In a blog post published Wednesday, the South African Maritime Safety Authority announced that there has been a change of plans. This refers to the disposal of the “problematic water-reactive cargo” aboard the bulker NS Qingdao. Instead of lightering, chemical neutralization and shoreside burial, it is being dumped into the sea.

In October, the NS Qingdao was ordered away from the Port of Durban. This was done after she began to emit large quantities of “toxic fumes” from her holds. Samsa ordered the vessel to depart and head for a safe anchorage, and under escort, she headed for St. Helena Bay – some 850 nautical miles away on the Atlantic coast of South Africa – so that she could ventilate her hatches offshore. She carried “a full team of salvors, chemical experts, hazmat teams and other emergency personnel on board” manage the risk, according to SAMSA COO Capt. Vernon Keller.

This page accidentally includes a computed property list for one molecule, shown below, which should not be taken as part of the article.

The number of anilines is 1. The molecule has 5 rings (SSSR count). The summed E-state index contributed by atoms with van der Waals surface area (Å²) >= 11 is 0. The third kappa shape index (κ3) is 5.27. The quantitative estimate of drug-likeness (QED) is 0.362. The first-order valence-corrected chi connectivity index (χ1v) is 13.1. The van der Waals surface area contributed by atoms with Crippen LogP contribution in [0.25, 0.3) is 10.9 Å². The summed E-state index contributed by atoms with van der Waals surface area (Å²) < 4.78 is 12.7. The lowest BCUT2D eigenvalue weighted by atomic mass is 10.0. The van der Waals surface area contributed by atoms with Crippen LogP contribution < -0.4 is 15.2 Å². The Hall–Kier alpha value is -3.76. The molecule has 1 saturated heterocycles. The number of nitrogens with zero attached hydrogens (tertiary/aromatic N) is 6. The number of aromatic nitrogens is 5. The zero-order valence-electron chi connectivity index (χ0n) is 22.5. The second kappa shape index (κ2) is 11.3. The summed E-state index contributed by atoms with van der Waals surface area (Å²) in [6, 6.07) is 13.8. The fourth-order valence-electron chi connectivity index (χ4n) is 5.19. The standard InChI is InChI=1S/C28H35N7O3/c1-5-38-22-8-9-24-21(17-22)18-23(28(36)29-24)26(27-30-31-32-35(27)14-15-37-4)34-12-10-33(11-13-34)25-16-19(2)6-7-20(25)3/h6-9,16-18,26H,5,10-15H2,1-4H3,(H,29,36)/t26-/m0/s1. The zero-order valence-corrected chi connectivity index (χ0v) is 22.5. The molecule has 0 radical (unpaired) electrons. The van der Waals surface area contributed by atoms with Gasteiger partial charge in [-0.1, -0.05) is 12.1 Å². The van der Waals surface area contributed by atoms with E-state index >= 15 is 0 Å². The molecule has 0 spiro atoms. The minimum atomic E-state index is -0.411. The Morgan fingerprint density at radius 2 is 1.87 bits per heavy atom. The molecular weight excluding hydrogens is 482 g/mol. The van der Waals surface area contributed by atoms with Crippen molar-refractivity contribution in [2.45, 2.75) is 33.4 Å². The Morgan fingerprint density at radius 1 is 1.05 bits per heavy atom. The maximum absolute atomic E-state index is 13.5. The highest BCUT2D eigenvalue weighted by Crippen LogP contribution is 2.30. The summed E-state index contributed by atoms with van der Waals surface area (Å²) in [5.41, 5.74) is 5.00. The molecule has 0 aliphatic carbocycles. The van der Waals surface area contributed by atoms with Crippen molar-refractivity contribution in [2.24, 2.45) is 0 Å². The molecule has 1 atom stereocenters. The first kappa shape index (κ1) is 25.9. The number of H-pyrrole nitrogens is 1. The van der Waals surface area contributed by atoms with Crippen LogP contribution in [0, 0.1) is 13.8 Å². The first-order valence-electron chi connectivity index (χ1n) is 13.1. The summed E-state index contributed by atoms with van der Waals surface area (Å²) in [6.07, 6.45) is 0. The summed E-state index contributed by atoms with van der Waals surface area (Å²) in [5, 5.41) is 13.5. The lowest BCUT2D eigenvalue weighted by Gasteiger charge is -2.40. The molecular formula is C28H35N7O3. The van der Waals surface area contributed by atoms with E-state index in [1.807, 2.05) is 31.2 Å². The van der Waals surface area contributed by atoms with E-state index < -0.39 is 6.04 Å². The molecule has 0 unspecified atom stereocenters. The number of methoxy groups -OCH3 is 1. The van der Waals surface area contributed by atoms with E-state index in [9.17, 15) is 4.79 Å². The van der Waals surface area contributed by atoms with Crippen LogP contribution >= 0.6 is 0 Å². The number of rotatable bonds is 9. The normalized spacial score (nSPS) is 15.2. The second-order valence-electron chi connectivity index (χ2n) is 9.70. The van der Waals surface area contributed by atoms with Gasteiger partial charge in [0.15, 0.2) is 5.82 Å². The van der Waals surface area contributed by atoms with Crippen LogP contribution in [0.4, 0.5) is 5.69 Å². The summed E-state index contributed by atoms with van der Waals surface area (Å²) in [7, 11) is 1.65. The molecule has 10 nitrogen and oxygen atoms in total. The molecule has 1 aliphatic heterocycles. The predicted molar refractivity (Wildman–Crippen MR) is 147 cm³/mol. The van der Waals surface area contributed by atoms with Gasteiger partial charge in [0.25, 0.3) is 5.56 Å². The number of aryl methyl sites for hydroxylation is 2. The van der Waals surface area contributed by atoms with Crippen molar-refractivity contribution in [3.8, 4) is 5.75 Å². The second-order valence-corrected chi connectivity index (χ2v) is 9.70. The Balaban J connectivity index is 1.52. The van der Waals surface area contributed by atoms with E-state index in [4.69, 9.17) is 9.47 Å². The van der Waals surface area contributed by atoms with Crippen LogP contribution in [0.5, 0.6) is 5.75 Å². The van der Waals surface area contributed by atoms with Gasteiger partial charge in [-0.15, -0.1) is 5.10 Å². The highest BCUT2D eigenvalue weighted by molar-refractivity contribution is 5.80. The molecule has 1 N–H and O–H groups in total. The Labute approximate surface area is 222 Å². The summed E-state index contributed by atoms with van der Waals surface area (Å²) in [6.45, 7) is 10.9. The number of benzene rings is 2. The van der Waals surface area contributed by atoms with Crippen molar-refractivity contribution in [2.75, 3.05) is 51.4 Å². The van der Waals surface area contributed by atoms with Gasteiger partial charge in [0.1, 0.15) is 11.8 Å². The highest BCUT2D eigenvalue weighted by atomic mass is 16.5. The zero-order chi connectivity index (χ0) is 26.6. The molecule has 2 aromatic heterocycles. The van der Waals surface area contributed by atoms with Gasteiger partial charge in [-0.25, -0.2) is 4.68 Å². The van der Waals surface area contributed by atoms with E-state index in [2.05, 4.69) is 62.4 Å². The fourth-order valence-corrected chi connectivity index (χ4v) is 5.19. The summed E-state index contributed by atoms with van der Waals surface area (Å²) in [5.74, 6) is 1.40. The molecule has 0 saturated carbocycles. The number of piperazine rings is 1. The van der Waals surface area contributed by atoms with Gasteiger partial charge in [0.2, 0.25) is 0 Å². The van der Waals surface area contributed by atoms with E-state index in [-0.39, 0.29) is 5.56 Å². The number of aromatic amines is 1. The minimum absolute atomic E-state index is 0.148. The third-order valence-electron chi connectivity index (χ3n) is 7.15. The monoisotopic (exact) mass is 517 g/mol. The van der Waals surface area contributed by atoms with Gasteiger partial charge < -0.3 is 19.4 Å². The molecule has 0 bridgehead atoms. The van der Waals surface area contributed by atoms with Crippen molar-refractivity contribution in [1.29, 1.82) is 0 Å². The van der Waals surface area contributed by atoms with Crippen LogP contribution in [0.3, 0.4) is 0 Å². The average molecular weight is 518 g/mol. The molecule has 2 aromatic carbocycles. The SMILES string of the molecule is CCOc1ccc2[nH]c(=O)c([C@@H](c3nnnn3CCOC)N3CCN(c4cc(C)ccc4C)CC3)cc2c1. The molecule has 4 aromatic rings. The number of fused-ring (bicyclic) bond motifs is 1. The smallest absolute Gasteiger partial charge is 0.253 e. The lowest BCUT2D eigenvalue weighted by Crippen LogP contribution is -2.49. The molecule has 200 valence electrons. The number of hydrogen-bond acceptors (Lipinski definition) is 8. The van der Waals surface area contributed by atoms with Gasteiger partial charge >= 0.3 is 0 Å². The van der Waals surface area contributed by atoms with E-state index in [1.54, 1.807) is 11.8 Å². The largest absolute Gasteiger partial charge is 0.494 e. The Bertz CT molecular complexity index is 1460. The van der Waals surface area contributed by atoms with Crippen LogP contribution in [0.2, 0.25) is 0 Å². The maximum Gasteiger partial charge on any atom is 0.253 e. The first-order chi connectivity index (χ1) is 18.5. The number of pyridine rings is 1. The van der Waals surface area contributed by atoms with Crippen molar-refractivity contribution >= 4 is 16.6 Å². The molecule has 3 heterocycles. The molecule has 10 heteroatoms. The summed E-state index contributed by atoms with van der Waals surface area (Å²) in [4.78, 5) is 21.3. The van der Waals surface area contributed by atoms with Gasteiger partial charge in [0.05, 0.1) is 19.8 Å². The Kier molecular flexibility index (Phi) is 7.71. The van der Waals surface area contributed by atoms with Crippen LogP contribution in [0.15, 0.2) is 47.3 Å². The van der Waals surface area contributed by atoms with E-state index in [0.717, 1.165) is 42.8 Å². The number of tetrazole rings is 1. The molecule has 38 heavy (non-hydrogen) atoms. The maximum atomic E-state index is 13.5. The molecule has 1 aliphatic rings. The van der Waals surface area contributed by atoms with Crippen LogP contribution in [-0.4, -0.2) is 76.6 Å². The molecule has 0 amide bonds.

At the time, Capt. Keller said that the salvage plan called for the vessel to discharge her reactive cargo into skips. From there, would then be chemically neutralized and landed ashore at an approved dumping site for final disposal.

Under the new salvage plan, 1,500 tonnes of the ship’s cargo are being dumped into the sea. A trackhoe has been delivered to the ship and lowered into the hold to facilitate removal, and the work is already well under way.

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